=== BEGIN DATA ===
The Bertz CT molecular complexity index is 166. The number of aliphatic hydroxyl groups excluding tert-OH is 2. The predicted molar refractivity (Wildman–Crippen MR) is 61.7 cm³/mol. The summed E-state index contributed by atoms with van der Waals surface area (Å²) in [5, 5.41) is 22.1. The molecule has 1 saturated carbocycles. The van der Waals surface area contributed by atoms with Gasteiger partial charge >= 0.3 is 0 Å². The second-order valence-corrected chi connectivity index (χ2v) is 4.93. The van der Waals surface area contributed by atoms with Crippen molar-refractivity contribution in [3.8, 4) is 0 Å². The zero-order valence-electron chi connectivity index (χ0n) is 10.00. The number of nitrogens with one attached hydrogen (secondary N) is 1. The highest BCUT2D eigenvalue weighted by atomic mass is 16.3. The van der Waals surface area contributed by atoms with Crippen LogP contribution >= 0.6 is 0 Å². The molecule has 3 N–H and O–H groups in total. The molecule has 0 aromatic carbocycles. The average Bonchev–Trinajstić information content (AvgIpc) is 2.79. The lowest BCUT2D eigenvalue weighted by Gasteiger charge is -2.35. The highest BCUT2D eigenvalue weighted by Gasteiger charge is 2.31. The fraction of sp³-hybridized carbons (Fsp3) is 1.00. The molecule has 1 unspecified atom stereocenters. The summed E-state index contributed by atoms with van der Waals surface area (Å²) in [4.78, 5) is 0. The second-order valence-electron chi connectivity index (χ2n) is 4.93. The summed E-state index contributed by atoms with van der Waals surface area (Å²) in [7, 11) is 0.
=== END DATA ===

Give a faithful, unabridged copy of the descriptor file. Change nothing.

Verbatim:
The Bertz CT molecular complexity index is 166. The number of aliphatic hydroxyl groups excluding tert-OH is 2. The predicted molar refractivity (Wildman–Crippen MR) is 61.7 cm³/mol. The summed E-state index contributed by atoms with van der Waals surface area (Å²) in [5, 5.41) is 22.1. The molecule has 1 saturated carbocycles. The van der Waals surface area contributed by atoms with Gasteiger partial charge >= 0.3 is 0 Å². The second-order valence-corrected chi connectivity index (χ2v) is 4.93. The van der Waals surface area contributed by atoms with Crippen molar-refractivity contribution in [3.8, 4) is 0 Å². The zero-order valence-electron chi connectivity index (χ0n) is 10.00. The number of nitrogens with one attached hydrogen (secondary N) is 1. The highest BCUT2D eigenvalue weighted by atomic mass is 16.3. The van der Waals surface area contributed by atoms with Crippen LogP contribution >= 0.6 is 0 Å². The molecule has 3 N–H and O–H groups in total. The molecule has 0 aromatic carbocycles. The average Bonchev–Trinajstić information content (AvgIpc) is 2.79. The lowest BCUT2D eigenvalue weighted by Gasteiger charge is -2.35. The highest BCUT2D eigenvalue weighted by Gasteiger charge is 2.31. The fraction of sp³-hybridized carbons (Fsp3) is 1.00. The molecule has 1 unspecified atom stereocenters. The summed E-state index contributed by atoms with van der Waals surface area (Å²) in [4.78, 5) is 0. The second-order valence-electron chi connectivity index (χ2n) is 4.93. The summed E-state index contributed by atoms with van der Waals surface area (Å²) in [7, 11) is 0.